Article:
The ‘Dangerous Women’ of the Music Industry and Why They Matter

 

We recently had an article published on The Equality Hub.  Here’s a taste:

Similarly, it can be much more difficult to work as a female record producer or live sound engineer than a female bass player or social media marketer. One sound engineer wrote in the Huffington Post: “We [women in the music industry] all felt marginalized, ignored, disregarded and disrespected in instances where, if the shoe were on the foot of a man with our credentials, it would never have happened”, whilst one woman working in A&R complains of having male peers promoted above her and her opinions ignored or ridiculed, to the point where she wanted to leave what had been a ‘dream job’.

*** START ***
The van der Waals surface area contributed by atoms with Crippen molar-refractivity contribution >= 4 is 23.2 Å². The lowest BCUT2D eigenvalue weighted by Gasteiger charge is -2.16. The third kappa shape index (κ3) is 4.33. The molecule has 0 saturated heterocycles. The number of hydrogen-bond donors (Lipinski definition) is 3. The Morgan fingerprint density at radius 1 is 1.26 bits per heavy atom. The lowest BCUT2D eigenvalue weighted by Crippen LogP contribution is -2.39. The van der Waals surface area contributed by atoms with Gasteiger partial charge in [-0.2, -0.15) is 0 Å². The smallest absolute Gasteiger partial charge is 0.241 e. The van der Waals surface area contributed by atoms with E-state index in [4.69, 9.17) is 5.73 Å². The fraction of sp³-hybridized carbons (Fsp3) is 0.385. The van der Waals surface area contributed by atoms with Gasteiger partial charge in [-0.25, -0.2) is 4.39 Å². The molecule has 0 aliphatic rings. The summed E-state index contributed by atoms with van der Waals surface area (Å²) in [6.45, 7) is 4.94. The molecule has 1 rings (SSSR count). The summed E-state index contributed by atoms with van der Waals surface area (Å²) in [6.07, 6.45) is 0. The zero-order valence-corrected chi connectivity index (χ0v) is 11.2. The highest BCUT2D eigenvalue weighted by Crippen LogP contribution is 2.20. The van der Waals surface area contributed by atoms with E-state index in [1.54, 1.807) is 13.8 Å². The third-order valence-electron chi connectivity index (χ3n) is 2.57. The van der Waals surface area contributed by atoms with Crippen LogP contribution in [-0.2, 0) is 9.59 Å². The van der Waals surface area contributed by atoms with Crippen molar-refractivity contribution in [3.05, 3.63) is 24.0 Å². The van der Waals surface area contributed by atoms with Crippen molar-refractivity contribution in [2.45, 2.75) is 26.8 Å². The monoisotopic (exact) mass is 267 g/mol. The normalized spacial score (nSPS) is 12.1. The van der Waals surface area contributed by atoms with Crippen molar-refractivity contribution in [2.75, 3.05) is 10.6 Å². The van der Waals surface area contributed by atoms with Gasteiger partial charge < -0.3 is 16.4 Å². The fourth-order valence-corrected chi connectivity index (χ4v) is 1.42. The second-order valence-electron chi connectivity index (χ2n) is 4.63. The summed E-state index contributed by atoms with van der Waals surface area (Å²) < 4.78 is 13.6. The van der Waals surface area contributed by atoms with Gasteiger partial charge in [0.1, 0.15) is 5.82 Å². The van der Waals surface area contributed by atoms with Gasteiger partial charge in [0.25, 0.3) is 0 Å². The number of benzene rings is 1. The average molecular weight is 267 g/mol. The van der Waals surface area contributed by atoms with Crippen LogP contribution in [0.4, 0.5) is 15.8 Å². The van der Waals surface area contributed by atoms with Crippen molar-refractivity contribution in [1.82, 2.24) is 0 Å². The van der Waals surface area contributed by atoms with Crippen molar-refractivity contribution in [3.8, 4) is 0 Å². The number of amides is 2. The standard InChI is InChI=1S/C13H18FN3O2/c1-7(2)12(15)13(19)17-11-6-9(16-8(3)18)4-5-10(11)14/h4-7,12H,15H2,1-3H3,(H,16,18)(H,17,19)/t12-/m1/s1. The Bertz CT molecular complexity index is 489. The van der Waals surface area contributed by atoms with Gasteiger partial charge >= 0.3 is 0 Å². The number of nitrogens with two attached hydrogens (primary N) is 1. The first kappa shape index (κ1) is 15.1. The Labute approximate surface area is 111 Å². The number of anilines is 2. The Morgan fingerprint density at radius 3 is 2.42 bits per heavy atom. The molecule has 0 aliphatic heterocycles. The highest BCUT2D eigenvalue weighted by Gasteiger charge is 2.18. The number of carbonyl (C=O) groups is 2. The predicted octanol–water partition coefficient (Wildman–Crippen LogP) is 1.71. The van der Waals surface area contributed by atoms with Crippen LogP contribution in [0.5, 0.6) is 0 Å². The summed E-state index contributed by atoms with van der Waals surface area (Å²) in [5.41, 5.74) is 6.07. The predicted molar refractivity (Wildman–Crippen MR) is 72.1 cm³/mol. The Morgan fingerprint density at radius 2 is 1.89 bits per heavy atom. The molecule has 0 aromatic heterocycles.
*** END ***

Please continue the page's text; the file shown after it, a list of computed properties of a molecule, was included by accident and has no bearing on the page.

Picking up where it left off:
In case you were in any doubt that this matters, a wealth of articles has been published in recent days declaring the appalling attack on Manchester Arena an attack on girls, women and female sexuality. Ariana Grande’s progressive politics – her outspoken, sex-positive feminism; her support for the LGBT community and for refugees –spilled into the lives of her young fans. In this case, they were punished brutally for their ‘decadence’; for daring to be young, female and carefree.

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